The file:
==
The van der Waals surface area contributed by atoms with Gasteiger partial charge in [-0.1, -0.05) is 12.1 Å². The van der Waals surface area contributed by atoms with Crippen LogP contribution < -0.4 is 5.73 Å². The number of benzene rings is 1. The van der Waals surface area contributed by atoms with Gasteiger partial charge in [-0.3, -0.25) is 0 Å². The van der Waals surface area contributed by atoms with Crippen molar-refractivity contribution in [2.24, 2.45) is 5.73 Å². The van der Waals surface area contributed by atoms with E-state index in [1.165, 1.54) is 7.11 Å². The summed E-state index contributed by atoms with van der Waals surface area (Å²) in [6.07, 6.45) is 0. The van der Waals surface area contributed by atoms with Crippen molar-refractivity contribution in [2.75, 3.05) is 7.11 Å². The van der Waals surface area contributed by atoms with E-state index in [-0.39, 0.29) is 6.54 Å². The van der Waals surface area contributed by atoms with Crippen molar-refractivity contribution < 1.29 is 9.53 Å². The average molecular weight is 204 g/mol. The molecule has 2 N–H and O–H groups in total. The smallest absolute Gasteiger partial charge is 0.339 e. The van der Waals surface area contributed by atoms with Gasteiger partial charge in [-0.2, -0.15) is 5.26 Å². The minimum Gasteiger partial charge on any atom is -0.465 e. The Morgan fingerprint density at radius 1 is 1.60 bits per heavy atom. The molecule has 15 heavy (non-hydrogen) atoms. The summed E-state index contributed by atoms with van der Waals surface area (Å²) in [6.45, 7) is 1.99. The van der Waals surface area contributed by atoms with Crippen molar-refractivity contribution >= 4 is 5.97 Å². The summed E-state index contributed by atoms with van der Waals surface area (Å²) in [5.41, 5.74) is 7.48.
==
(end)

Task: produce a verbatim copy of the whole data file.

The van der Waals surface area contributed by atoms with Gasteiger partial charge in [-0.1, -0.05) is 12.1 Å². The van der Waals surface area contributed by atoms with Crippen LogP contribution < -0.4 is 5.73 Å². The number of benzene rings is 1. The van der Waals surface area contributed by atoms with Gasteiger partial charge in [-0.3, -0.25) is 0 Å². The van der Waals surface area contributed by atoms with Crippen molar-refractivity contribution in [2.24, 2.45) is 5.73 Å². The van der Waals surface area contributed by atoms with E-state index in [1.165, 1.54) is 7.11 Å². The summed E-state index contributed by atoms with van der Waals surface area (Å²) in [6.07, 6.45) is 0. The van der Waals surface area contributed by atoms with Crippen molar-refractivity contribution in [2.75, 3.05) is 7.11 Å². The van der Waals surface area contributed by atoms with E-state index in [-0.39, 0.29) is 6.54 Å². The van der Waals surface area contributed by atoms with Crippen molar-refractivity contribution < 1.29 is 9.53 Å². The average molecular weight is 204 g/mol. The molecule has 2 N–H and O–H groups in total. The smallest absolute Gasteiger partial charge is 0.339 e. The van der Waals surface area contributed by atoms with Gasteiger partial charge in [-0.2, -0.15) is 5.26 Å². The minimum Gasteiger partial charge on any atom is -0.465 e. The Morgan fingerprint density at radius 1 is 1.60 bits per heavy atom. The molecule has 15 heavy (non-hydrogen) atoms. The summed E-state index contributed by atoms with van der Waals surface area (Å²) in [6.45, 7) is 1.99. The van der Waals surface area contributed by atoms with Crippen molar-refractivity contribution >= 4 is 5.97 Å². The summed E-state index contributed by atoms with van der Waals surface area (Å²) in [5.41, 5.74) is 7.48.